The Obama White House, which has so far been almost flippant in its response to critics of the data-tracking, appears to believe the popular opinion precedent set during the Bush years will hold. In a statement released Thursday morning, the administration dismissed concerns, arguing that the gathering of metadata is necessary to prevent terrorism.
"National security is something the public is traditionally willing to defer to the administration on," said Bruce Haynes, a top strategist at the bipartisan firm Purple Strategies. Outside of elections, the firm specializes in consumer research and Haynes said the data suggests Obama could have a problem if the national security argument doesn't stick. And given the scope of the NSA program, Haynes said the White House can't rely on everyone buying into the anti-terror defense especially considering the current status of the war on terror and the nature of the tracking.
"The main question I have is, is [national security] the frame the public sees this in or not? What's different this time is this is not a question about matters overseas," he said. "This is a question about the telephone on the wall of my kitchen."
As a general rule, Haynes said, younger people expect and accept that their lives are being tracked by the private companies they rely on for social networking and other communications. Polling data confirms people believe the tracking is happening — an Allstate/National Journal poll released Thursday found 85% of respondents "said it was likely that their 'communications history, like phone calls, e-mails, and Internet use,' was 'available for businesses, government, individuals, and other groups to access without your consent.'"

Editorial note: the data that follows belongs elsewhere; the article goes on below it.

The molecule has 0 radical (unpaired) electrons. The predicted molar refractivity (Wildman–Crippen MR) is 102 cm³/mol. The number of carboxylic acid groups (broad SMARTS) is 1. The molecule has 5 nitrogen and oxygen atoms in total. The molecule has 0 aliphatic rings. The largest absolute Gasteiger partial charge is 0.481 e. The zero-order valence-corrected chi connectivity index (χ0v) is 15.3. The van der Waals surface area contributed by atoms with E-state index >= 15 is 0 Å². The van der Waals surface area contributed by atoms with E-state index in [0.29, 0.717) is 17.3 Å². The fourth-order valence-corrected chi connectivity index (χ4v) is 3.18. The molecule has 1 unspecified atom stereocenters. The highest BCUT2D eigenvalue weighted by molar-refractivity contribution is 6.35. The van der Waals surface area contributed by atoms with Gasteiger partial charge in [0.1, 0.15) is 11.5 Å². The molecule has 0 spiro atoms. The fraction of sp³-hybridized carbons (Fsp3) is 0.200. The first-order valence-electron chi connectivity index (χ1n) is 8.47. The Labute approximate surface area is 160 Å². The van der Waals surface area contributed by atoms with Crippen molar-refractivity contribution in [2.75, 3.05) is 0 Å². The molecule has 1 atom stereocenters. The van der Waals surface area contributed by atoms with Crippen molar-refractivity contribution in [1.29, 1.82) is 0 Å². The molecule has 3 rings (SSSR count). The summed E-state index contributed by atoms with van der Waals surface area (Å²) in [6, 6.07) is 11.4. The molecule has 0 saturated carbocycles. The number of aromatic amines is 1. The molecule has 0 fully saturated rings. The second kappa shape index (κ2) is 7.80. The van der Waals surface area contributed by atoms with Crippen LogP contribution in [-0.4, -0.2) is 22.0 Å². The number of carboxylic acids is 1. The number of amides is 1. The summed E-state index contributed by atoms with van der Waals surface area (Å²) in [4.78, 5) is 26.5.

The risk the White House is taking is that people are so used to this kind of tracking and record-keeping that they aren't going to be upset by news that the government is keeping the records most people assume Verizon and other providers are handing over to advertisers already.
Haynes said older Americans aren't likely to play along with this. No polling data exists yet, of course, but Haynes predicted older voters will be more likely to react badly to the NSA story than younger voters.
"Older voters are much more concerned about privacy," he said, "and I would guarantee they'll be much more sensitive about it [than younger people.]"
If past data on older Americans and digital privacy predicts the reaction to the Verizon story, "older voters are going to be very agitated," Haynes said.
Younger Americans prove more of a conundrum.
"We're plowing new ground with the idea that the gov't has a database of all the calls," Haynes said. "For younger voters, this isn't private firms [tracking them], this is the US government," he added. "Are they comfortable with the government looking at it?"
And the scope of the NSA-Verizon story makes it hard for pollsters to predict how it will play.
"There hasn't been this kind of stuff in the past," Peter Brown, pollster at Quinnipiac University, told BuzzFeed, when asked to contrast the NSA story with previous issues. "On most political issues, it's pretty easy to tell how voters will react. Democrats and Liberals will think one thing, Republicans and conservatives will think another. This is less likely to cleve that way."
"There will be hardcore conservatives and serious lefties who will be allies on this," he said. "This one is going to be pretty unpredictable."